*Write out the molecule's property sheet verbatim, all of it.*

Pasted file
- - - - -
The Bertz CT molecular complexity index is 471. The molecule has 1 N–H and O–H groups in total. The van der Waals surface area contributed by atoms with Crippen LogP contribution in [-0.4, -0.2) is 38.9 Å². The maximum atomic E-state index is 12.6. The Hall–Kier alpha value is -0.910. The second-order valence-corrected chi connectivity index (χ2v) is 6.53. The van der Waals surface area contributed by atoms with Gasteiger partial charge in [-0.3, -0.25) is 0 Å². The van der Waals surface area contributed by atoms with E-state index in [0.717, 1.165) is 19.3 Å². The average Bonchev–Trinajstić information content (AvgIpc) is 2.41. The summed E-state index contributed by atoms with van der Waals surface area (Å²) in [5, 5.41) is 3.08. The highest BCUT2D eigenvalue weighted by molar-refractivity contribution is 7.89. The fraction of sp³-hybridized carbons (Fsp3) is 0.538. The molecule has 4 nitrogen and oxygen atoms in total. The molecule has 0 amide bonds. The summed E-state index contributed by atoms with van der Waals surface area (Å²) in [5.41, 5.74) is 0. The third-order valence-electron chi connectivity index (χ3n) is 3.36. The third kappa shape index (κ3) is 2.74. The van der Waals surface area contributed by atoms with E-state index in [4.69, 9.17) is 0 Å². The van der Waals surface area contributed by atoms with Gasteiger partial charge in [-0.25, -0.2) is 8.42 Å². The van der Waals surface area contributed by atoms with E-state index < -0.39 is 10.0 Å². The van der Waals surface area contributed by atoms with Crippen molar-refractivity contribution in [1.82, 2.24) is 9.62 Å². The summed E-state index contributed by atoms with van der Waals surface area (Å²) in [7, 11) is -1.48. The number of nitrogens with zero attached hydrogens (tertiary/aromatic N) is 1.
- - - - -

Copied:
The Bertz CT molecular complexity index is 471. The molecule has 1 N–H and O–H groups in total. The van der Waals surface area contributed by atoms with Crippen LogP contribution in [-0.4, -0.2) is 38.9 Å². The maximum atomic E-state index is 12.6. The Hall–Kier alpha value is -0.910. The second-order valence-corrected chi connectivity index (χ2v) is 6.53. The van der Waals surface area contributed by atoms with Gasteiger partial charge in [-0.3, -0.25) is 0 Å². The van der Waals surface area contributed by atoms with E-state index in [0.717, 1.165) is 19.3 Å². The average Bonchev–Trinajstić information content (AvgIpc) is 2.41. The summed E-state index contributed by atoms with van der Waals surface area (Å²) in [5, 5.41) is 3.08. The highest BCUT2D eigenvalue weighted by molar-refractivity contribution is 7.89. The fraction of sp³-hybridized carbons (Fsp3) is 0.538. The molecule has 4 nitrogen and oxygen atoms in total. The molecule has 0 amide bonds. The summed E-state index contributed by atoms with van der Waals surface area (Å²) in [5.41, 5.74) is 0. The third-order valence-electron chi connectivity index (χ3n) is 3.36. The third kappa shape index (κ3) is 2.74. The van der Waals surface area contributed by atoms with E-state index in [4.69, 9.17) is 0 Å². The van der Waals surface area contributed by atoms with Gasteiger partial charge in [-0.25, -0.2) is 8.42 Å². The van der Waals surface area contributed by atoms with E-state index < -0.39 is 10.0 Å². The van der Waals surface area contributed by atoms with Crippen molar-refractivity contribution in [1.82, 2.24) is 9.62 Å². The summed E-state index contributed by atoms with van der Waals surface area (Å²) in [7, 11) is -1.48. The number of nitrogens with zero attached hydrogens (tertiary/aromatic N) is 1.